Helen Keller once said “Alone we can do so little. Together we can do so much.” The Lilabean Foundation for Pediatric Brain Cancer Research (LBF) decided to take this advice and create one of the first giving circles in the pediatric brain cancer sector. Over the course of three months, a group of 15 supporters came together in a virtual setting each month to learn about the landscape of pediatric brain cancer and pooled their pledged funds to select a research project in alignment with LBF’s mission of finding more effective, safer treatments for childhood brain cancer. These 15 supporters pledged $1,100 or more that would go to one of two projects that would be presented by the lead researcher and the group would then vote on specific criteria including Reach & Impact, Innovation, Collaboration, Transparency, and Challenges.
In addition to hearing from the project researchers, the group had the opportunity to hear from experts in pediatric cancer, philanthropy, family members and more. Speakers included Dr. Brian Rood, Director of Clinical Neuro-Oncology at Children’s National, Anne Wintroub, Founder of Upside, expert in CSR and an impassioned connector of people and ideas, Dr. Samuel Blackman, Co-founder & CMO of Day One Biopharmaceuticals, and Dr. Cassie Kline, Director of clinical research in the department of Neuro-Oncology at CHOP. During the second session, the Giving Circle cohort heard presentations from Dr. Jessica Foster and Dr. Mateusz Koptyra of Children’s Brain Tumor Network (CBTN) on two projects. Before this, our partners at CBTN put together two very informative videos for the cohort to watch that gave an overview of the projects, but the real-time discussion with researchers allowed everyone in the group to dig deeper and ask questions about these projects. Both researchers and the projects they presented were very impressive and actively working to continue progress and make advances for pediatric brain cancer. While the vote was close, the group chose to pool their dollars to fund the CBTN Clinical Model Program which aims to better understand how animal models progress the discovery of effective treatments. Lead researcher Mateusz Koptyra said after the announcement of the Giving Circle funding “ I would like to express my sincere gratitude for the recognition and support that the Lilabean Foundation Giving Circle has provided me through this award. The financial assistance you've granted to my team will be of great help to us in our effort to develop quality models for pediatric brain tumor research. This award is an affirmation of the importance of our work toward the development of new clinical trials critically needed for children who are bravely fighting the battle with brain tumors. I assure you that the spirit of this award will be the cornerstone in our search for a better future for those kids. This gift will allow us to invest in equipment and support molecular characterization of our organoid models to ultimately use them in therapeutics testing. We will do our best to embody the mission that both of our organizations represent: to provide breakthroughs for every child every time, everywhere.”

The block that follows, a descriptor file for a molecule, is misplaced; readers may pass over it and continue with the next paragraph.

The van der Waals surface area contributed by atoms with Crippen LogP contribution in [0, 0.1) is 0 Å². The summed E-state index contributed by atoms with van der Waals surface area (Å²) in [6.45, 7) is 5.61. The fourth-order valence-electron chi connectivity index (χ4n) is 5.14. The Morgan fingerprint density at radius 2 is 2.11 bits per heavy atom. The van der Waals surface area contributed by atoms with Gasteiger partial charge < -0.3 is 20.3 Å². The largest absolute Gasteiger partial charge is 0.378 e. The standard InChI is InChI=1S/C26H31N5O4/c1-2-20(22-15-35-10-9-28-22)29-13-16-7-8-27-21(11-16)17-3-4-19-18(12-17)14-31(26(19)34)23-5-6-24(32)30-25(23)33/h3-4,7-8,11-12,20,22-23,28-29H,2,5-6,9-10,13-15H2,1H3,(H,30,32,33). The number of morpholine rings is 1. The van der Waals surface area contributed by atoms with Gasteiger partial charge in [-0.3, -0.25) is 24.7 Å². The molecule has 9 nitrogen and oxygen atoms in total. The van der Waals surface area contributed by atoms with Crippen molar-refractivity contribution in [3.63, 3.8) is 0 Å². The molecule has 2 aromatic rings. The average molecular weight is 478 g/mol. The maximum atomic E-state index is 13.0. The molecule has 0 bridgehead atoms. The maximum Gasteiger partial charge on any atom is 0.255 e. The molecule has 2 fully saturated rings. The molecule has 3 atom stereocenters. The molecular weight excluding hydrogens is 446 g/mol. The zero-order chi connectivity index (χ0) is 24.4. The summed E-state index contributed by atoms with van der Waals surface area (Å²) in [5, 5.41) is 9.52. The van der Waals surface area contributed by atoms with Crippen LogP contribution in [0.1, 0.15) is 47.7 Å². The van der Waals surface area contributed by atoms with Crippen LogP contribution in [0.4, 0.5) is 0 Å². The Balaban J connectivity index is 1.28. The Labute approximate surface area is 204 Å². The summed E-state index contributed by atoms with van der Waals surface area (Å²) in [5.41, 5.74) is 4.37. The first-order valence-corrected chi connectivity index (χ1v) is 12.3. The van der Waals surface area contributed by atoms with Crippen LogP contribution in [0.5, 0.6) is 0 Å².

The Lilabean Foundation was thrilled to gift $20,000 through our first giving circle and know that it will help to move the needle forward in an extremely important area of research with far-reaching impact. In addition to that, creating a space where supporters and those interested in making an impact in the fight against pediatric cancer could come together and support in a new and involved way was an incredible experience. One Giving Circle participant, April FitzGerald said about her Giving Circle experience “Our family has appreciated the opportunity to be part of the first LBF Giving Circle. The idea of collaborative giving is innovative and energizing! Raising funds for brain tumor research is is an enormous feat - it can feel too big to do alone and too broad to know where to best channel the funds BUT coming together with other members of the Giving Circle allowed us to feed off the energy of others who also had the shared goal of funding a specific clinical trial.”